Obviously, this myth was concocted by a man. Many men fear that they’re lousy in bed; many men assume that a larger penis would make them IRRESISTIBLE to women; many men tell stories about “wicked women” turning faithless in the face of someone better endowed.
And – also obviously – in a man’s story, the Minotaur’s monstrous genesis had to be a wicked woman’s fault.
The Minotaur is known to be a monster because he eats humans. The Minotaur’s father imprisoned him inside a giant labyrinth. In an annual ritual, the Minotaur’s father also locks defenseless young people inside the labyrinth. Then the Minotaur eats them.
But Theseus seduces the Minotaur’s fully-human sister, convinces her to give him a secret map to navigate the labyrinth, and then smuggles in a sword during the night. After skulking through the labyrinth, Theseus slays the sleeping Minotaur.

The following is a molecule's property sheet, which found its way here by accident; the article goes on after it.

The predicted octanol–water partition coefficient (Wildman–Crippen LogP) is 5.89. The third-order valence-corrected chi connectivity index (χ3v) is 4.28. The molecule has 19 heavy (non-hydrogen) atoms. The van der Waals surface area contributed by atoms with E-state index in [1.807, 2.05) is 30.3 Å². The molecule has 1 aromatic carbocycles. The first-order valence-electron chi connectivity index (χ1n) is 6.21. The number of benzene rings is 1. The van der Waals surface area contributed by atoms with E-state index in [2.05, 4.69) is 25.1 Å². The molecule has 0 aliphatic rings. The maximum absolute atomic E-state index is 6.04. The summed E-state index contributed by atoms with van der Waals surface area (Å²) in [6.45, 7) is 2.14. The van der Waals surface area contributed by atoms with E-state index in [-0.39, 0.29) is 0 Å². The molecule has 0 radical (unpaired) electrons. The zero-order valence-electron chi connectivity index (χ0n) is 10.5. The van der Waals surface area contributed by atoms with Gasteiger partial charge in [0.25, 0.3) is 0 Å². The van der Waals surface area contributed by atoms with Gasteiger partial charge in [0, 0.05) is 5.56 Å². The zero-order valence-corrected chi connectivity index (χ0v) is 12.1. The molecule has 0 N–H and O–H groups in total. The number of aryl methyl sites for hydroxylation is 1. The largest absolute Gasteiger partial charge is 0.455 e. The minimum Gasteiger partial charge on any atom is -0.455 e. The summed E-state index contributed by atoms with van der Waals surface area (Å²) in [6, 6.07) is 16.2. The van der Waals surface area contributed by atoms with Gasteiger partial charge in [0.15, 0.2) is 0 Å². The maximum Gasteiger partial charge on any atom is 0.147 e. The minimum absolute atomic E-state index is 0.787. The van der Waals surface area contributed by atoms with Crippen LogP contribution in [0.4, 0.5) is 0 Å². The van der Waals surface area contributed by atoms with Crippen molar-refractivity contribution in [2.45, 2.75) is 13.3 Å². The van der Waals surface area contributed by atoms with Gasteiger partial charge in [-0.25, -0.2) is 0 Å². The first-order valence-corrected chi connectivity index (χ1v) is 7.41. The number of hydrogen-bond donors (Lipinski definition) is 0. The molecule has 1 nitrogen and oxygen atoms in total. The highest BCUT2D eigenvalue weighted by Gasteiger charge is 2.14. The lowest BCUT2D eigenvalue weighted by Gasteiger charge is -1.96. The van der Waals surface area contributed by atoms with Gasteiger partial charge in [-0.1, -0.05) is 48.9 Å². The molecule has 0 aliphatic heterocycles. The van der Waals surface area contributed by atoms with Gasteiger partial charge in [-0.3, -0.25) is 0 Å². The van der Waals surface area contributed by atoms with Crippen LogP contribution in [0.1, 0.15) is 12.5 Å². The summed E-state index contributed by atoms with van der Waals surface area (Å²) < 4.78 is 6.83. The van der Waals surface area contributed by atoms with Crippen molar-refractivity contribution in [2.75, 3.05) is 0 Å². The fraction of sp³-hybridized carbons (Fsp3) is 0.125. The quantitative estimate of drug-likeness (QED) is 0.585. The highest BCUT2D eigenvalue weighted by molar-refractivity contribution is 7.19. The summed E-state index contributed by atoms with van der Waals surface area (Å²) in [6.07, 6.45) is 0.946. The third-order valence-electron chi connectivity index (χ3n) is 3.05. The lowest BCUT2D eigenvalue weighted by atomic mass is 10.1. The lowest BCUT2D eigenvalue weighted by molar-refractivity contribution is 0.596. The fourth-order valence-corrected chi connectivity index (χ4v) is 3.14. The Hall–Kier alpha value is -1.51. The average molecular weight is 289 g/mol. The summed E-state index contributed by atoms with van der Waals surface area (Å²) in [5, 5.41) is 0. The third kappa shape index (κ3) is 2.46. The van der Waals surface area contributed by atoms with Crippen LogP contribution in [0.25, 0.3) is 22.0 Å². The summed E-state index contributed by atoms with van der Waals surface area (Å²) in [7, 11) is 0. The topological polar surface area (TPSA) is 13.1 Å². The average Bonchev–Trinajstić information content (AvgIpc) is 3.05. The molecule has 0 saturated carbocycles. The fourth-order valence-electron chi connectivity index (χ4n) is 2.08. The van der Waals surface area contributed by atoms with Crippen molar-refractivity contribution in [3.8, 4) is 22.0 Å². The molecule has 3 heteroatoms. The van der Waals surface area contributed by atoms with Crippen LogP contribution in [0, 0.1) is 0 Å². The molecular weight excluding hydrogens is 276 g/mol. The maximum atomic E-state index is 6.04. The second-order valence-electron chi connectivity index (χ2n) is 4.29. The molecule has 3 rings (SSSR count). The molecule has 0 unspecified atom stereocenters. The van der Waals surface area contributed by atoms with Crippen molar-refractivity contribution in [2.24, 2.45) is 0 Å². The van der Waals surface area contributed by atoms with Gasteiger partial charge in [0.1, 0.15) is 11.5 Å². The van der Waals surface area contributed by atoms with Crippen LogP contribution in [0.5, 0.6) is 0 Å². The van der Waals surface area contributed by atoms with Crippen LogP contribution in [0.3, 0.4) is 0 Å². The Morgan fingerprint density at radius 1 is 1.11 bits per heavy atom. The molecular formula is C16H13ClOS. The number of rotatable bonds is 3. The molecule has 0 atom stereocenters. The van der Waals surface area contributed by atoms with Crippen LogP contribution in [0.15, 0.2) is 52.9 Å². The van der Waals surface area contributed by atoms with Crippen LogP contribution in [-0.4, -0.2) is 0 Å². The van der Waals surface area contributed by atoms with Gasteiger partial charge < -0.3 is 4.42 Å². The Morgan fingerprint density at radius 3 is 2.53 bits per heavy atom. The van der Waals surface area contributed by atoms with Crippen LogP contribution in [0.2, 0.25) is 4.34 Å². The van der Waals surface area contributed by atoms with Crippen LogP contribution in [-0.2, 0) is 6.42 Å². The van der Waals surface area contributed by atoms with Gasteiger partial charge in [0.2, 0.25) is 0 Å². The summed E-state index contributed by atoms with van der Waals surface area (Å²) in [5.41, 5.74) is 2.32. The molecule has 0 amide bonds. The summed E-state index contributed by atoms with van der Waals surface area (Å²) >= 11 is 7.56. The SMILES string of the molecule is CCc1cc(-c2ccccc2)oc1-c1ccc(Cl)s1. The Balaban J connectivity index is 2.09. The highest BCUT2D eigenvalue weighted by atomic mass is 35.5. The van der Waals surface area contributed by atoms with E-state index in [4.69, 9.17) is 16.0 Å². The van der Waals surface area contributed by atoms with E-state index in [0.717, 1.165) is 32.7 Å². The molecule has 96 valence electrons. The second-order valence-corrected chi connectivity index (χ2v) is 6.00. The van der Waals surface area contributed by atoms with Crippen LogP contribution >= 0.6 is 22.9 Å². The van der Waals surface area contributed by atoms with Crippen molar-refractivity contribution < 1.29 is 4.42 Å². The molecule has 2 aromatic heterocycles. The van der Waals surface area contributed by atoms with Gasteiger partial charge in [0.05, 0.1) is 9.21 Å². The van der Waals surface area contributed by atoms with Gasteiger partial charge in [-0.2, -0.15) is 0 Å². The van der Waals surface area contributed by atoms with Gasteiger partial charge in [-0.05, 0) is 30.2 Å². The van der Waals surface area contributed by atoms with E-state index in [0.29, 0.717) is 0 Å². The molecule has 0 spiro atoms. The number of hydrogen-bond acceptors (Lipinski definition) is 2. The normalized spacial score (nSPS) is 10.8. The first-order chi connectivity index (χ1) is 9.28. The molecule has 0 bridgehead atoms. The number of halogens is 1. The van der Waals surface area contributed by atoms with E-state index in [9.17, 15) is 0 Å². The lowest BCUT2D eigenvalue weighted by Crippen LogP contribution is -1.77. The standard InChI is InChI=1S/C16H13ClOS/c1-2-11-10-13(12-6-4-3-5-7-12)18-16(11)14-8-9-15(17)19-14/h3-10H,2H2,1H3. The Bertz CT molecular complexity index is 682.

The Minotaur – we recognize him as a monster by his big bovine head. But all bovines only eat plants. It’s actually the monster’s human gullet, stomach, & intestines – the monster’s human appetite – that must be feared. The Minotaur has an herbivorous head but is a meat-eating monstrosity beneath the neck.
During his travels, Theseus has often feasted upon bovine flesh. He’s already mirrored the monstrosity of the Minotaur: eating the other’s people. But inside the labyrinth, Theseus does not devour the Minotaur. This is the only time when Theseus does not strictly mirror the behavior of an enemy.
Which might have revealed too much about the boundaries being policed: Only humans may eat the world.
The fundamental horror – what made all of Theseus’s enemies monstrous – was never about what they’d done, but rather who had done it.
In Jess Zimmerman’s essay collection Women and Other Monsters, she describes the ways that myths are used to define the boundaries of acceptable behavior. A human who eats other animals can be a hero; an animal (or animal-headed entity) who eats humans would be a monster.
Zimmerman offers advice: What should we do when we recognize the hypocrisies in our ancestors’ sacred stories?